By the end of May the Greyhounds were in second place trailing Fulton by 4 games. As the season moved into July they remained in second, while Fulton continued to hold first. Only seven games separated the first six places. Junior Cunningham led all pitchers with a 10-0 record. Artie Chivers was 6-4 and seeing a lot of relief work. A new signee, R. P. Richardson of Dyersburg, was 3-0.The leading hitters were Tony Mlynarck with .388 after only 80 at bats; Charlie Moore, .343; Jay Stasko, .338; Bob Neagle, .327; and Curt Englebright, .321. Fulton clinched the all star game host on July 4 with a win over Union City in the second game of a double header. Ned Waldrop hit his ninth homer off Junior Cunningham, handing him his first loss. It was a tough loss for had Union City won that double header, the Greyhounds would have hosted the all star game, and perhaps prevented the downfall of the rest of the year.
The 1951 All Star lineup featured Roy Werner, Hopkinsville, 1b; Jay Stasko, 2b; Al Green, ss, Owensboro; Curt Englebright, 3b; catchers, Jack Hall, Owensboro and Joe Ossola, Paducah; outfielders, Hal Seawright, Jackson, Joe Duheim, Mayfield, Sam Forbes, Mayfield, and Al Conway, Madisonville; pitchers were Junior Cunningham, Union City, Ray Sefcik, Hopkinsville, and Bill Chambers, Jackson. Fulton's attendance for the game was 1827, but the all stars prevailed 6-2.
In early July Union City's pitching corps got help in the form of Art Cook, a left hander from the defunct Border League in New England. He was a school teacher by trade, but in the Kitty League he became known as "the iron man" for the times he pitched both games of the double headers. He did this feat at least three times in 1951, winning both games each time. Dick Loomis was called up to Flint. Tony Mlynarek a hard hitting outfielder, who had been with the team for about six weeks and was hitting well over .300, was also called to the Michigan team. George Ticcony was sent back from Flint along with first baseman Dick Carrol.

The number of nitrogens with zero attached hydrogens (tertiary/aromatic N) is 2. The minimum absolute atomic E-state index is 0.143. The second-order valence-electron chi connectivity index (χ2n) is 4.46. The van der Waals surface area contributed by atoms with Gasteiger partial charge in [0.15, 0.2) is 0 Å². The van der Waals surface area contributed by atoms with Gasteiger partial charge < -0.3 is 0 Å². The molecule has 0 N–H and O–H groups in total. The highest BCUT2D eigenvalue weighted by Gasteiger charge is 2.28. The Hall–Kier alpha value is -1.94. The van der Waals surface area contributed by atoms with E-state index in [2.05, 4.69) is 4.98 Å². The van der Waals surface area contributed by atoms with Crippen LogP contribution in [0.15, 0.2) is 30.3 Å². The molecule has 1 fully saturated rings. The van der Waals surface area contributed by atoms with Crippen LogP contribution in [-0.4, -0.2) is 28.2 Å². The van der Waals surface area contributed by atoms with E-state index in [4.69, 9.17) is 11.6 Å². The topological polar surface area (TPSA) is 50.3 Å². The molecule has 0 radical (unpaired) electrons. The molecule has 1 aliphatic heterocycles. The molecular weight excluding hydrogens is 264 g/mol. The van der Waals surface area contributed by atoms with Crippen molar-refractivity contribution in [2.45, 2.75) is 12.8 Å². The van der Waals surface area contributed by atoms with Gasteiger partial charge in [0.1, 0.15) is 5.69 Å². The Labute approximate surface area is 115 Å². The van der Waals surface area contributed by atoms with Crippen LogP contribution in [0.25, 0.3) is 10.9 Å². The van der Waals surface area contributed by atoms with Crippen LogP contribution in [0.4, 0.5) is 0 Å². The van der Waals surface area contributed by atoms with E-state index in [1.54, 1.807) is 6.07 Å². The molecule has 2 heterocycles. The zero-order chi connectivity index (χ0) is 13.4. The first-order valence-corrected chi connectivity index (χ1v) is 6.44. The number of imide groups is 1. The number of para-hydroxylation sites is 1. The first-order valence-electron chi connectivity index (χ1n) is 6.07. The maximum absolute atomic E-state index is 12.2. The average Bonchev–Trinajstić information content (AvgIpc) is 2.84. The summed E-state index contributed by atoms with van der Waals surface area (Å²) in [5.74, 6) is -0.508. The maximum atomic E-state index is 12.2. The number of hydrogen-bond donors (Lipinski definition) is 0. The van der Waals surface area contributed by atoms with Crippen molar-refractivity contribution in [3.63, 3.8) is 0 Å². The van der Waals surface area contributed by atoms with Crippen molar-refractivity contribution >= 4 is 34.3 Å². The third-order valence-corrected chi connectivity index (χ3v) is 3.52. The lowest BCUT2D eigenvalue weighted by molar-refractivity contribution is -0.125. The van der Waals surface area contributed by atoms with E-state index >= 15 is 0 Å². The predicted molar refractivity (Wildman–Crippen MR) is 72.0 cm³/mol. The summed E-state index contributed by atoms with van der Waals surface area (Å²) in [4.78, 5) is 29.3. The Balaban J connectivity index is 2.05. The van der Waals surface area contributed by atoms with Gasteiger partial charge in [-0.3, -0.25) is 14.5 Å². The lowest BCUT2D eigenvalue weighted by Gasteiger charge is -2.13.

The Greyhounds had their normal July, falling from second place out of first division, behind Fulton, Owensboro, Mayfield and Jackson. Artie Chivers was released although he had a 7-4 record and had appeared in 22 games, much in relief. Fulton released John Bohna and was quickly added to the Greyhound roster. The Murray State football and track star became an instant favorite of the fans and was one of the most popular players to don the Greyhound uniform. He doubled as both pitcher and outfielder. The attendance numbers continued to drag bringing the accompaning financial problems. The club was projected to lose $3500 for the season, partly beecause one-third of the preseason pledges had not been paid. The average attendance was between six and seven hundred with some games having less than three hundred. Irv Schupp was picked up for first base and Carrol was moved to the outfield. Sharon Alexander of Ridgely was picked as Miss Greyhound of 1951.
On August 15, manager Charlie Moore resigned. Curt Englebright and Jay Stasko were named co-managers. Bob Neagle also left the squad because of reported inability to get along with his team members. Neagle was hitting over three hundred at the time. The Greyhounds were in fifth place with a 51-50 record at the time and in the middle of what would become an eleven game losing streak before ending at 52-55 and sliding into sixth place. Billy Joe Young from Benton, Kentucky, joined the club as shortstop. He had been on the Cairo roster in 1950.
The last home game was played on August 30, and the Jaycees threw the gates open for a free game. They placed a barrel inside the main gate and asked for donations. The previous night was a "merchant's night", sponsored and paid for by local merchants. The Jaycees put on excerpts from their annual Minstrel Show right down to the blackface, jokes, and songs. The final standings were Fulton, 73-46; Owensboro, 71-48; Mayfield, 66-56; Paducah, 64-54; Jackson, 58-61; Union City, 57-62; Madisonville, 46-73; and Hopkinsville, 40-78. Fulton won the playoffs.
Hopkinsville called back Vito Tamulus to manage during the latter part of the season. There were only three managers who started the season around at the end, Lamitina, Blackburn of Owensboro, and Storie of Madisonville. It was a season of transition for the players and the eight teams used a total of 325 during the season. Union City signed 36 different players and Hopkinsville led the group with 51. Class D baseball did not attract people needing security.
The Kitty League drew more fans than any other class D league in 1951. There was an increase of 60,000 over 1950. The attendance numbers for the '50 and '51 seasons were:
Fulton 27,400 30,750
Hopkinsville 27,500 24,700
Jackson 30,100 43,400
Madisonville 30,300 21,400
Mayfield 30,200 27,400
Owensboro 44,900 56,800
Union City 30,200 37,500
The playoffs in 1951 netted another 11,000 paid admissions, 8000 coming from Paducah and Fulton.